- Market Commentary
- By Jack Ablin
- August 23, 2018
Productivity, the increase in output per hour of work, is probably one of the most vital economic indicators we track. Higher productivity means workers can get more done with no incremental effort. Over time, productivity gains enable an economy to improve its living standard without inflation. Thanks to productivity Americans no longer travel by horse and buggy, tiptoe outdoors to the bathroom or must travel to stores to buy things.
Combined with labor force growth, productivity determines an economy’s potential growth rate: how fast it can expand without incurring shortages of labor or manufacturing capacity. That’s why last quarter’s productivity reading was welcome news. According to the Bureau of Labor Statistics, US worker productivity expanded at an annualized rate of 2.9 per cent in Q2/18 – its strongest quarterly reading since Q1/15 and more than double its current run rate.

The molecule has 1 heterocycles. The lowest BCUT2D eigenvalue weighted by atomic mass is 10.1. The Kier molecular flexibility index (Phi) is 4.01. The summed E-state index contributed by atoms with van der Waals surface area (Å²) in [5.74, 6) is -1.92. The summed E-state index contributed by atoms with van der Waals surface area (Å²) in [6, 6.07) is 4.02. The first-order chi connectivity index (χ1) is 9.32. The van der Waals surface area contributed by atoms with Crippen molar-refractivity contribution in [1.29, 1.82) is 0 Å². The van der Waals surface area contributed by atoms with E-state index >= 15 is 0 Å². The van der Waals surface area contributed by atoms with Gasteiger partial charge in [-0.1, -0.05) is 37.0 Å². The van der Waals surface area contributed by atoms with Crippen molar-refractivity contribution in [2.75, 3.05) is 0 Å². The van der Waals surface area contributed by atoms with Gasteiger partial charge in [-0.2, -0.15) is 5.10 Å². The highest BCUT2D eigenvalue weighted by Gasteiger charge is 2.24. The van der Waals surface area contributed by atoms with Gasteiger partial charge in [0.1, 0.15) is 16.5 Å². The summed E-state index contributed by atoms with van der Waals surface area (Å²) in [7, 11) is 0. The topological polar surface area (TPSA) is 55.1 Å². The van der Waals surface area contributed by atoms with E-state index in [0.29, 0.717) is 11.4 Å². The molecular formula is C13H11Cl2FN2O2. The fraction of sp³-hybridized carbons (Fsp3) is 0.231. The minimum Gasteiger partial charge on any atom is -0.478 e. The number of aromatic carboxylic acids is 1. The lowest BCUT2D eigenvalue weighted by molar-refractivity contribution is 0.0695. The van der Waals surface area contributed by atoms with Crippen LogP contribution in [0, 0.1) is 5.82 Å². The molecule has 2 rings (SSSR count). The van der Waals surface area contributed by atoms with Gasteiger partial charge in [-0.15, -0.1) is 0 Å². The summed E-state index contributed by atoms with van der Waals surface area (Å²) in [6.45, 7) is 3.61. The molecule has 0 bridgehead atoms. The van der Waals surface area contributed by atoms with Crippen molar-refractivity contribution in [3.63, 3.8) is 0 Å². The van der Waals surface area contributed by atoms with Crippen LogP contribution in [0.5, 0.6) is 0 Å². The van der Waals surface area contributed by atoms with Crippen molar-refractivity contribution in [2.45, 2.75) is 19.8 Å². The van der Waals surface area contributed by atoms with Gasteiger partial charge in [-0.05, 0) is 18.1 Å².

Over the last several decades productivity has been in decline, which helps explain America’s tepid economic growth despite double-barreled monetary and fiscal stimulus. Productivity expanded at an average annual rate of 2 per cent during the 1970s, 1980s and 1990s, with the entrance of more women into the workforce, the introduction of the personal computer and the advent of the Internet. However, since 2000 annual productivity gains have tapered off to 1.5 per cent on average. And over the 10 years through 2017 productivity grew at just 1.1 per cent – its slowest rate in US history.
Try as they might, governments can’t simply mandate higher productivity. They can, however, create fertile ground for innovation to flourish by providing entrepreneurs with access to high-quality labor, cheap capital and little red tape. While employers bemoan the shortage of qualified candidates, many of productivity’s key ingredients are currently in place. Business investment has accelerated over the last 18 months, some of which could be credited to the recent corporate tax incentives. While 2.9 per cent doesn’t make a trend, we view it as an optimistic sign that a boost in America’s potential growth rate and improved living standards lie ahead.